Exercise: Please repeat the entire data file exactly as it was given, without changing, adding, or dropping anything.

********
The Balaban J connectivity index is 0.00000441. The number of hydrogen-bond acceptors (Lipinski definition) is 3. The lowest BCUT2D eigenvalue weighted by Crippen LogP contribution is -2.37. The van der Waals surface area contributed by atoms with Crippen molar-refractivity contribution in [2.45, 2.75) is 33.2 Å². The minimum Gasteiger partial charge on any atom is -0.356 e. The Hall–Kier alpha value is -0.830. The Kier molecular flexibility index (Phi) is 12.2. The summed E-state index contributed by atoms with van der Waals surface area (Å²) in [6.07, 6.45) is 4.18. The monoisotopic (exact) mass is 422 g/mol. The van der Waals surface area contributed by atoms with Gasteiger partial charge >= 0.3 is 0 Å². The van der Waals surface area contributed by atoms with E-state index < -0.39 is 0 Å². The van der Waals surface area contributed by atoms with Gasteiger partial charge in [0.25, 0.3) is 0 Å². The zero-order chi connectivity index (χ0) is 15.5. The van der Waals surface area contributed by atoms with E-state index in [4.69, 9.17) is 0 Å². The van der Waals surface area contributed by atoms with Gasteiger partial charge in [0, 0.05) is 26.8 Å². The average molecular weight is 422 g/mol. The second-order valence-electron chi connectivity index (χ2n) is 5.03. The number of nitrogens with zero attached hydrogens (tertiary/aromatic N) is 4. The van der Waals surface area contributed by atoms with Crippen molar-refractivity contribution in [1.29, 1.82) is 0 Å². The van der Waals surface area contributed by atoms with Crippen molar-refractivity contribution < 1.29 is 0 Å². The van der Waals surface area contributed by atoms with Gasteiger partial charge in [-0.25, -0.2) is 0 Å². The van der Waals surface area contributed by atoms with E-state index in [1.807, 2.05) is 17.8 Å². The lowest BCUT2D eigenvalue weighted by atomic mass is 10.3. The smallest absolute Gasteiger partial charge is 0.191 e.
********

The Balaban J connectivity index is 0.00000441. The number of hydrogen-bond acceptors (Lipinski definition) is 3. The lowest BCUT2D eigenvalue weighted by Crippen LogP contribution is -2.37. The van der Waals surface area contributed by atoms with Crippen molar-refractivity contribution in [2.45, 2.75) is 33.2 Å². The minimum Gasteiger partial charge on any atom is -0.356 e. The Hall–Kier alpha value is -0.830. The Kier molecular flexibility index (Phi) is 12.2. The summed E-state index contributed by atoms with van der Waals surface area (Å²) in [6.07, 6.45) is 4.18. The monoisotopic (exact) mass is 422 g/mol. The van der Waals surface area contributed by atoms with Gasteiger partial charge >= 0.3 is 0 Å². The van der Waals surface area contributed by atoms with E-state index < -0.39 is 0 Å². The van der Waals surface area contributed by atoms with Gasteiger partial charge in [0.25, 0.3) is 0 Å². The zero-order chi connectivity index (χ0) is 15.5. The van der Waals surface area contributed by atoms with E-state index in [4.69, 9.17) is 0 Å². The van der Waals surface area contributed by atoms with Gasteiger partial charge in [0, 0.05) is 26.8 Å². The average molecular weight is 422 g/mol. The second-order valence-electron chi connectivity index (χ2n) is 5.03. The number of nitrogens with zero attached hydrogens (tertiary/aromatic N) is 4. The van der Waals surface area contributed by atoms with Crippen molar-refractivity contribution in [1.29, 1.82) is 0 Å². The van der Waals surface area contributed by atoms with Crippen molar-refractivity contribution < 1.29 is 0 Å². The van der Waals surface area contributed by atoms with Gasteiger partial charge in [-0.25, -0.2) is 0 Å². The van der Waals surface area contributed by atoms with E-state index in [1.807, 2.05) is 17.8 Å². The lowest BCUT2D eigenvalue weighted by atomic mass is 10.3. The smallest absolute Gasteiger partial charge is 0.191 e.